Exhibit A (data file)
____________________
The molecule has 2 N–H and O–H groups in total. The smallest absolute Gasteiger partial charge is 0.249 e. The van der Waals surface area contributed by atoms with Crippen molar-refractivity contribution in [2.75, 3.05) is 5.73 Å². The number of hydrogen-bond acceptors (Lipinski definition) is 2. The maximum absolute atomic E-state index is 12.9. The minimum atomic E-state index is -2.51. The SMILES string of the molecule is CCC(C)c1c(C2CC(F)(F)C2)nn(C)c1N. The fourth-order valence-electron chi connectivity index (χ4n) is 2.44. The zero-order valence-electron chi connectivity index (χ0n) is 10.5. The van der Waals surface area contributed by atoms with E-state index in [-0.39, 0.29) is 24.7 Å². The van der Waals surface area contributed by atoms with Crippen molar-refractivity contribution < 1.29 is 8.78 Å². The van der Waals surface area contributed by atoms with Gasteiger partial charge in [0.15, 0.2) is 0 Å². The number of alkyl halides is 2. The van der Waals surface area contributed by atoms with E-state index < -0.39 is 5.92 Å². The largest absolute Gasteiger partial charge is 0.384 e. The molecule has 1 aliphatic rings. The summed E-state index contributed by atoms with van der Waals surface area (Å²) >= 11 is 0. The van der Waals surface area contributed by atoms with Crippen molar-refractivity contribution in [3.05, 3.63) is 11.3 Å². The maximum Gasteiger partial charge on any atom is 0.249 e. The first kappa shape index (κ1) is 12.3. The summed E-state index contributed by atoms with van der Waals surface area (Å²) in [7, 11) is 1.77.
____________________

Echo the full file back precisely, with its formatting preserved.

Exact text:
The molecule has 2 N–H and O–H groups in total. The smallest absolute Gasteiger partial charge is 0.249 e. The van der Waals surface area contributed by atoms with Crippen molar-refractivity contribution in [2.75, 3.05) is 5.73 Å². The number of hydrogen-bond acceptors (Lipinski definition) is 2. The maximum absolute atomic E-state index is 12.9. The minimum atomic E-state index is -2.51. The SMILES string of the molecule is CCC(C)c1c(C2CC(F)(F)C2)nn(C)c1N. The fourth-order valence-electron chi connectivity index (χ4n) is 2.44. The zero-order valence-electron chi connectivity index (χ0n) is 10.5. The van der Waals surface area contributed by atoms with E-state index in [-0.39, 0.29) is 24.7 Å². The van der Waals surface area contributed by atoms with Crippen molar-refractivity contribution < 1.29 is 8.78 Å². The van der Waals surface area contributed by atoms with Gasteiger partial charge in [0.15, 0.2) is 0 Å². The number of alkyl halides is 2. The van der Waals surface area contributed by atoms with E-state index < -0.39 is 5.92 Å². The largest absolute Gasteiger partial charge is 0.384 e. The molecule has 1 aliphatic rings. The summed E-state index contributed by atoms with van der Waals surface area (Å²) >= 11 is 0. The van der Waals surface area contributed by atoms with Crippen molar-refractivity contribution in [3.05, 3.63) is 11.3 Å². The maximum Gasteiger partial charge on any atom is 0.249 e. The first kappa shape index (κ1) is 12.3. The summed E-state index contributed by atoms with van der Waals surface area (Å²) in [7, 11) is 1.77.